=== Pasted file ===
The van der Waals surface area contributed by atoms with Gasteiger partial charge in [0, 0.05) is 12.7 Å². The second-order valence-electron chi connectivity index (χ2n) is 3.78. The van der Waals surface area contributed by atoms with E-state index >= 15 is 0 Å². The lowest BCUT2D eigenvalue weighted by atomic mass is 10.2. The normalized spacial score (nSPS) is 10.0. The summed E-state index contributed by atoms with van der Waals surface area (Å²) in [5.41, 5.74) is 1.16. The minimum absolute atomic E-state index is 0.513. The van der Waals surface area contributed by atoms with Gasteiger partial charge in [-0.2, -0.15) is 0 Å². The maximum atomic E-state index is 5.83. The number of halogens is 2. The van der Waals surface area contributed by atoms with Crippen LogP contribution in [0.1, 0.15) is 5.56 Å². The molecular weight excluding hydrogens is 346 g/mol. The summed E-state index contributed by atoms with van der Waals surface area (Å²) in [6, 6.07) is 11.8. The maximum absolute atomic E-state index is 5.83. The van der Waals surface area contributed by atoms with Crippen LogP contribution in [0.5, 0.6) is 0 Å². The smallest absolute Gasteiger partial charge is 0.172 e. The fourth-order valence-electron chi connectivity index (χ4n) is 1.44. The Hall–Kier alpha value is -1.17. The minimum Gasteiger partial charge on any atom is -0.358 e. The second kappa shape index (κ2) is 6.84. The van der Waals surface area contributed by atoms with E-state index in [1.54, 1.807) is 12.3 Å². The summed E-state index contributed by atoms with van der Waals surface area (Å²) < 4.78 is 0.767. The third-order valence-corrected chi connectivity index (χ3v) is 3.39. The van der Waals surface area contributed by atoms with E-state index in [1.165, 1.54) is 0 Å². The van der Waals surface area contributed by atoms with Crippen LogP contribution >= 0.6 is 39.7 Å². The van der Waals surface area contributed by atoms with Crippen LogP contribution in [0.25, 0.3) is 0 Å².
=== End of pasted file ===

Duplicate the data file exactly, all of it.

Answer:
The van der Waals surface area contributed by atoms with Gasteiger partial charge in [0, 0.05) is 12.7 Å². The second-order valence-electron chi connectivity index (χ2n) is 3.78. The van der Waals surface area contributed by atoms with E-state index >= 15 is 0 Å². The lowest BCUT2D eigenvalue weighted by atomic mass is 10.2. The normalized spacial score (nSPS) is 10.0. The summed E-state index contributed by atoms with van der Waals surface area (Å²) in [5.41, 5.74) is 1.16. The minimum absolute atomic E-state index is 0.513. The van der Waals surface area contributed by atoms with Gasteiger partial charge in [-0.2, -0.15) is 0 Å². The maximum atomic E-state index is 5.83. The number of halogens is 2. The van der Waals surface area contributed by atoms with Crippen LogP contribution in [0.1, 0.15) is 5.56 Å². The molecular weight excluding hydrogens is 346 g/mol. The summed E-state index contributed by atoms with van der Waals surface area (Å²) in [6, 6.07) is 11.8. The maximum absolute atomic E-state index is 5.83. The van der Waals surface area contributed by atoms with Crippen LogP contribution in [0.5, 0.6) is 0 Å². The smallest absolute Gasteiger partial charge is 0.172 e. The fourth-order valence-electron chi connectivity index (χ4n) is 1.44. The Hall–Kier alpha value is -1.17. The minimum Gasteiger partial charge on any atom is -0.358 e. The second kappa shape index (κ2) is 6.84. The van der Waals surface area contributed by atoms with E-state index in [1.54, 1.807) is 12.3 Å². The summed E-state index contributed by atoms with van der Waals surface area (Å²) < 4.78 is 0.767. The third-order valence-corrected chi connectivity index (χ3v) is 3.39. The van der Waals surface area contributed by atoms with E-state index in [1.165, 1.54) is 0 Å². The van der Waals surface area contributed by atoms with Crippen LogP contribution >= 0.6 is 39.7 Å². The van der Waals surface area contributed by atoms with Crippen LogP contribution in [0.25, 0.3) is 0 Å².